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Cooper construction rises at brisk pace

Sparks fly as a construction worker works at Cooper Elementary School in Superior on Tuesday afternoon. Maria Lockwood

Construction of the new Cooper Elementary School was in high gear last week.

On Tuesday, the first precast concrete floor planks for the third-floor mechanical mezzanine were lifted into place. A section over, workers smoothed out newly-poured concrete on the second floor.

Tubing for in-floor heating was visible in a ground floor classroom area, and the framework of the cafeteria stage was in place. A metal bridge spanned the cafeteria and gymnasium area, with a barrel roof curving above it.

The roof offers plenty of space underneath to store materials from the rain, said Patrick Gallagher, senior construction manager with Kraus-Anderson. While the sun shone Tuesday, however, work crews were making the most of it.

According to District Buildings and Grounds Director Gary Niemi, work is ahead of schedule on the estimated $24.5 million project, part of a larger $92.5 million referendum approved by Superior School District voters in 2016.

Gallagher said the district's decision to prep and raise the site last year became a real advantage during the rainy summer.

Despite the bustle at the construction site, it was fairly quiet 50-feet away in the current Cooper Elementary School. Bagged blue gloves hung from the ceiling, ready to be used to pull out asbestos pipe joints. Asbestos tiles on most of the floors were gone. Custodians have been waxing each concrete floor following abatement.

"We're trying to tear it apart; they're trying to prep it for school," Gallagher said of the building.

During the tour, a school bell rang. Outside, children played on bikes. Each a reminder that summer vacation is fleeting.

School construction is a niche market, Gallagher said. It involves a flurry of work and orders during the three months of summer before children return to class.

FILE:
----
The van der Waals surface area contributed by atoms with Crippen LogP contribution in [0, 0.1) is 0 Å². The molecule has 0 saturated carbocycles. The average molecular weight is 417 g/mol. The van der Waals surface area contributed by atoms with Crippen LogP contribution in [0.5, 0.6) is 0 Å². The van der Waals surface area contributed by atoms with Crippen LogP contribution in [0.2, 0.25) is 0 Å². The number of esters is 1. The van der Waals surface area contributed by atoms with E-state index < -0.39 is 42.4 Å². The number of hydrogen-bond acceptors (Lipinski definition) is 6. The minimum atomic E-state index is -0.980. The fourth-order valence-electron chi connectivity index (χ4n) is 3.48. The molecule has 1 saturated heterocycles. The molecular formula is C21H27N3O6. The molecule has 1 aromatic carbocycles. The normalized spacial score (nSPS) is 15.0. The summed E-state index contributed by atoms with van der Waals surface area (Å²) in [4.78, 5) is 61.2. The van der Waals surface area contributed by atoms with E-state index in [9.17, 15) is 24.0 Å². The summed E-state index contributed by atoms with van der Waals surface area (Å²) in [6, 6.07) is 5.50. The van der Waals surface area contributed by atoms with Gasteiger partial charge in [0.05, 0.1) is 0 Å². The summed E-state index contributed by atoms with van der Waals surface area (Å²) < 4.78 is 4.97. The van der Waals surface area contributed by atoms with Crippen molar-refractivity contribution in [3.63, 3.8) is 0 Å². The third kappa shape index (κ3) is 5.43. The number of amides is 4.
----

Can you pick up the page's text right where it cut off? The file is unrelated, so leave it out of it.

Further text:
Drone pictures taken of the building site in April and July show what a difference three months can make. April's bare sand has been replaced with a building shell that looms over the existing Cooper.

What can kids and their parents expect that first day of school?

Fencing will line the sidewalk around the new construction, including the biofiltration pond on the corner of North 17th Street and Wyoming Avenue. The long pond beside the new building's west wing will catch stormwater, filtering it through a porous compound before it travels back to the lake.

Asbestos abatement will be done by the time classes begin. All the tile floors in the current building, except the gymnasium, will be waxed concrete.

"It will be pretty much as normal except you'll have concrete floors instead of tile and there will be activity off the north end of the building," Gallagher said. "But everything else will continue on."

By November, Gallagher said, construction crews aim to have the brick exterior and windows of the new school in place, cutting down the noise for the students next door. He said bussing patterns that were put in place last year will remain the same.

The next big landscape changes will come at the end of the 2017-2018 school year. When school ends, the old Cooper building will be demolished to make way for a parking lot, ball field and soccer field.

The new two-story school is expected to open in fall of 2018.

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